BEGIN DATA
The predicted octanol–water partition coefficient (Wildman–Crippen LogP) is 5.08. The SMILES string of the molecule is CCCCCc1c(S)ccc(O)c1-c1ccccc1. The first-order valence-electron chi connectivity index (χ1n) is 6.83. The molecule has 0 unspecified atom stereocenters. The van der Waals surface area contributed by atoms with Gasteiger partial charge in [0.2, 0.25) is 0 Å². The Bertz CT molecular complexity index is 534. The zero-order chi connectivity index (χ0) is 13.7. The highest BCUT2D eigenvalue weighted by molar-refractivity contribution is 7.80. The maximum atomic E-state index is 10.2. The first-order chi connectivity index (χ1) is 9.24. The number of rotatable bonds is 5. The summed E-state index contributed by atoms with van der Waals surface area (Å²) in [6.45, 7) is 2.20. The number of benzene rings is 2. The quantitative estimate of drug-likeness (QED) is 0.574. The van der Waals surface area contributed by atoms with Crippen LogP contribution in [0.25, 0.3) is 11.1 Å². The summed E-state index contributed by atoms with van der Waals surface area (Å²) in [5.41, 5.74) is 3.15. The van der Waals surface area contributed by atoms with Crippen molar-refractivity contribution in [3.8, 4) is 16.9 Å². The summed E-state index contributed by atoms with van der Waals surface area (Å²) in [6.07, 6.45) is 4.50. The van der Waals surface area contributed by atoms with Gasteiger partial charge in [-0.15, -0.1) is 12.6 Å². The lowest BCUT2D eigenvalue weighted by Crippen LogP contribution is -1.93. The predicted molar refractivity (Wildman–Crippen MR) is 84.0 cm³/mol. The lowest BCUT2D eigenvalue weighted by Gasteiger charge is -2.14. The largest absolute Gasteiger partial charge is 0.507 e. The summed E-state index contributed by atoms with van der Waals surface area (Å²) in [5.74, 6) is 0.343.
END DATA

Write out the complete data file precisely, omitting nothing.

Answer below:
The predicted octanol–water partition coefficient (Wildman–Crippen LogP) is 5.08. The SMILES string of the molecule is CCCCCc1c(S)ccc(O)c1-c1ccccc1. The first-order valence-electron chi connectivity index (χ1n) is 6.83. The molecule has 0 unspecified atom stereocenters. The van der Waals surface area contributed by atoms with Gasteiger partial charge in [0.2, 0.25) is 0 Å². The Bertz CT molecular complexity index is 534. The zero-order chi connectivity index (χ0) is 13.7. The highest BCUT2D eigenvalue weighted by molar-refractivity contribution is 7.80. The maximum atomic E-state index is 10.2. The first-order chi connectivity index (χ1) is 9.24. The number of rotatable bonds is 5. The summed E-state index contributed by atoms with van der Waals surface area (Å²) in [6.45, 7) is 2.20. The number of benzene rings is 2. The quantitative estimate of drug-likeness (QED) is 0.574. The van der Waals surface area contributed by atoms with Crippen LogP contribution in [0.25, 0.3) is 11.1 Å². The summed E-state index contributed by atoms with van der Waals surface area (Å²) in [5.41, 5.74) is 3.15. The van der Waals surface area contributed by atoms with Crippen molar-refractivity contribution in [3.8, 4) is 16.9 Å². The summed E-state index contributed by atoms with van der Waals surface area (Å²) in [6.07, 6.45) is 4.50. The van der Waals surface area contributed by atoms with Gasteiger partial charge in [-0.15, -0.1) is 12.6 Å². The lowest BCUT2D eigenvalue weighted by Crippen LogP contribution is -1.93. The predicted molar refractivity (Wildman–Crippen MR) is 84.0 cm³/mol. The lowest BCUT2D eigenvalue weighted by Gasteiger charge is -2.14. The largest absolute Gasteiger partial charge is 0.507 e. The summed E-state index contributed by atoms with van der Waals surface area (Å²) in [5.74, 6) is 0.343.